Advanced Baking

Our fondu pot became the perfect heating supper mechanism and with lit candles and a glass or three of wine we made it the perfect romantic dinner for two.

Dinner á la Fondu and Candle Light

We’re heading into our first night without power and it’s no big deal. We’re warm. We’re supposedly sleeping anyway. But there are always things running around in our heads….Francois’ head in particular. Have we done enough? What’s that noise? Which brings me to an elephant in my bedroom that I need to talk about. It has a name … hyper vigilance. I’ve thought a good deal about it over the past few years and have now come to an understanding that I’m comfortable with. For someone who has spent almost 40 years training to be prepared, to plan, to be ready to deploy, to be educated for all realms of combat, to have been on seven missions (the last three possibly the most challenging), it must be impossible to flick the switch to ‘off’. The old adage ‘you can take the soldier out of the army but you can’t take the army out of the soldier’ fits this life we are living and now more than ever I’m appreciating how all that training is keeping us safe.

2:00 am Discussion with Champagne

It’s because of all the preparedness that we are comfortable and not fumbling around in the dark. OK so it’s not all him. I can take some of the OCD Galley Kat credit for making things ready…and comfortable…and pretty…and pretty delicious.

Speaking of Galley Kat reminds me of what Francois said yesterday. He thinks it was somewhat easier to be on the boat at anchor without shore power than here on land. Somewhat. And he’s right. We had light, heat and could cook meals in some pretty horrific conditions with very little effort. What I’m not missing though is the uncertainty of the anchor holding during no less than three gales two years ago while in the Gaspe region of the Saint Lawrence River and freezing our butts off in mid-July blogging in mittens and tuque. I mean, really! Here we’re a five minute drive to the village for supplies if needed and Nova Scotia Power has set up ‘comfort stations’ around the province (our nearest is in Chester) for those wanting to come in from the cold for coffee or cocoa or just to recharge devices if needed. We’re more than fine.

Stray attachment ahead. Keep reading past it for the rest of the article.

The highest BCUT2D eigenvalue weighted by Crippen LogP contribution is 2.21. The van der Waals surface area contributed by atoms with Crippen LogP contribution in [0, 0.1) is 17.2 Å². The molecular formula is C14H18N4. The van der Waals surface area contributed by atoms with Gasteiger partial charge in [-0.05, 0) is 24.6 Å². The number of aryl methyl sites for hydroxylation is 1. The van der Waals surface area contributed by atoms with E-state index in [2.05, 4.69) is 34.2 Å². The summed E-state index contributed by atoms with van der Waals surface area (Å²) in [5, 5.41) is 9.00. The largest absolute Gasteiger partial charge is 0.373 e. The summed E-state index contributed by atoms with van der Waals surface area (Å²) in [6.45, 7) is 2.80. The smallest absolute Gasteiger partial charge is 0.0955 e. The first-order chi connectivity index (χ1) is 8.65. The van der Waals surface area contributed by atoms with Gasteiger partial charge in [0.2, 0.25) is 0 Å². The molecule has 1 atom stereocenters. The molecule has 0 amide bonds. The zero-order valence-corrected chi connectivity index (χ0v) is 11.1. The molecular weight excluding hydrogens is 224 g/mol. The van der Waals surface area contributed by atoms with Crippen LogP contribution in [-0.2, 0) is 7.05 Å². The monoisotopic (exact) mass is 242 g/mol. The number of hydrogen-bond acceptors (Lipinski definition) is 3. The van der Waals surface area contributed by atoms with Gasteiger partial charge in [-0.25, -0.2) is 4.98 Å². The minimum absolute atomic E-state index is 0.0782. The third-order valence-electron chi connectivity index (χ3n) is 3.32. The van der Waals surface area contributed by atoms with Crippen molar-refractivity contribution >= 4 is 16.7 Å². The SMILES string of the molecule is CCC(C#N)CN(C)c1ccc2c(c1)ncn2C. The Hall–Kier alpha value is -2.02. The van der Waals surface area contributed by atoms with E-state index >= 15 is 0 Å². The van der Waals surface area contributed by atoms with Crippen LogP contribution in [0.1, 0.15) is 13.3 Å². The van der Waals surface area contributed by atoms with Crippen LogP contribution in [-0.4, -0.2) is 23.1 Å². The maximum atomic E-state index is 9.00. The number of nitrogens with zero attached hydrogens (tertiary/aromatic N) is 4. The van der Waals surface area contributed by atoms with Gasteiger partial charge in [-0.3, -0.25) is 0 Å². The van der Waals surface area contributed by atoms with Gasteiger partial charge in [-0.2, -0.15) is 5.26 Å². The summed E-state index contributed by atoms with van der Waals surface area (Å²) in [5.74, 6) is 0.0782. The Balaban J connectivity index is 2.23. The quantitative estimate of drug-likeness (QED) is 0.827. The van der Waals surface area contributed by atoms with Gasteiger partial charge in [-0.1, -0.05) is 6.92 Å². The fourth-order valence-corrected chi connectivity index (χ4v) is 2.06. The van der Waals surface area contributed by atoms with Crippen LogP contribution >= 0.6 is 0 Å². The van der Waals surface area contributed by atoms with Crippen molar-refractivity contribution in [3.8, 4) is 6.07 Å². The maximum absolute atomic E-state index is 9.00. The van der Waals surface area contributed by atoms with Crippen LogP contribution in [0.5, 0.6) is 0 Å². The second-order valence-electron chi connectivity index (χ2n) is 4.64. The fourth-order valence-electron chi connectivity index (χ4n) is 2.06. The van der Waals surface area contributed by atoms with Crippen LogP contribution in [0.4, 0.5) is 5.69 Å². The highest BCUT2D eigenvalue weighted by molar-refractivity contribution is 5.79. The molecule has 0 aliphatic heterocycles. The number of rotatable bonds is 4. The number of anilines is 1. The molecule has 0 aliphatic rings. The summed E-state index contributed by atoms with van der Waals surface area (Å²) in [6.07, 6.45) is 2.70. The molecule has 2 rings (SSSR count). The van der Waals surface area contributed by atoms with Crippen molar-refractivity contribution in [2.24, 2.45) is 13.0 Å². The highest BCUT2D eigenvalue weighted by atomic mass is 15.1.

Francois at Gramma Beach

We took a walk this morning before breakfast and before we lost power. We hadn’t yet reached the peak of the storm but the sea still looked rough. Gramma Beach had disappeared and was awash with the pounding surf of the storm serge at high tide.

Maude and Herald

We found Maude and Herold resting at the end of our lane way. Later they and several others came to perch on the rain drenched ice covered Duck/Skating Pond because the waves had become far too fierce for their liking.

Mid-afternoon we took another walk along the shore road dressed in our foul weather gear. It was at the height of the storm and the winds were brutal. The force of the waves impressive. Holding Francois’ hand kept me from being blown over.  Should have had more porridge this morning to give me additional ballast.

Found our Foulies

Now at this point in my story it’s morning.  Francois hooked up the generator so we could have a fine cup of coffee and plugged in the refrigerator while we wait.

Morning Java via Gen the Generator

And then within minutes, boom! The lights came on. Just like that.  Not even twenty four hours later. I’m mildly disappointed that it couldn’t have lasted a bit longer, you know, just to see how we’d manage although I wouldn’t want to wish hardship on anyone and am really thankful for all those NS Power folks who brought the Aspotogon Peninsula back to life.  There are still many thousand more customers to please.  

Now that I can finish uploading the pictures and sign off till the next time, I’ll close with a video that Francois took on our walk yesterday.  January 2018 Weather Bomb, Mill Cove, Nova Scotia (click to view)

Many thanks to all who messaged, emailed, texted to send words of encouragement and to check up on us.  As our friend Beth said, we’re a ‘hardy stock’